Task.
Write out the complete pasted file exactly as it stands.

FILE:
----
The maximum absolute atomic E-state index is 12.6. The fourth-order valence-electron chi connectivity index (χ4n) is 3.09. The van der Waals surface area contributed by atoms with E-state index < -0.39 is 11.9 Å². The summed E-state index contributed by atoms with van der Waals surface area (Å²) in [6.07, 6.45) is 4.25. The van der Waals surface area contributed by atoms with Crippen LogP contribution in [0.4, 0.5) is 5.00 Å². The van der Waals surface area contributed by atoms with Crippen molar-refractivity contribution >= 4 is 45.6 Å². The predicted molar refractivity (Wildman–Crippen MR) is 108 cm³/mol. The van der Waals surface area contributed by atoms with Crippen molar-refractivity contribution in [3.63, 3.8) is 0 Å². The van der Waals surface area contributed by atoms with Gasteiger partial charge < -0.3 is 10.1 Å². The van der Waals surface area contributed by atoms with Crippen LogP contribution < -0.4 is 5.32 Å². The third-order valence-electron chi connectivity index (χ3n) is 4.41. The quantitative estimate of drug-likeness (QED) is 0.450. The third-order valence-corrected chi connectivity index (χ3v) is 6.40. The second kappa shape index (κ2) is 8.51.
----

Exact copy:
The maximum absolute atomic E-state index is 12.6. The fourth-order valence-electron chi connectivity index (χ4n) is 3.09. The van der Waals surface area contributed by atoms with E-state index < -0.39 is 11.9 Å². The summed E-state index contributed by atoms with van der Waals surface area (Å²) in [6.07, 6.45) is 4.25. The van der Waals surface area contributed by atoms with Crippen LogP contribution in [0.4, 0.5) is 5.00 Å². The van der Waals surface area contributed by atoms with Crippen molar-refractivity contribution >= 4 is 45.6 Å². The predicted molar refractivity (Wildman–Crippen MR) is 108 cm³/mol. The van der Waals surface area contributed by atoms with Crippen molar-refractivity contribution in [3.63, 3.8) is 0 Å². The van der Waals surface area contributed by atoms with Gasteiger partial charge < -0.3 is 10.1 Å². The van der Waals surface area contributed by atoms with Crippen LogP contribution < -0.4 is 5.32 Å². The third-order valence-electron chi connectivity index (χ3n) is 4.41. The quantitative estimate of drug-likeness (QED) is 0.450. The third-order valence-corrected chi connectivity index (χ3v) is 6.40. The second kappa shape index (κ2) is 8.51.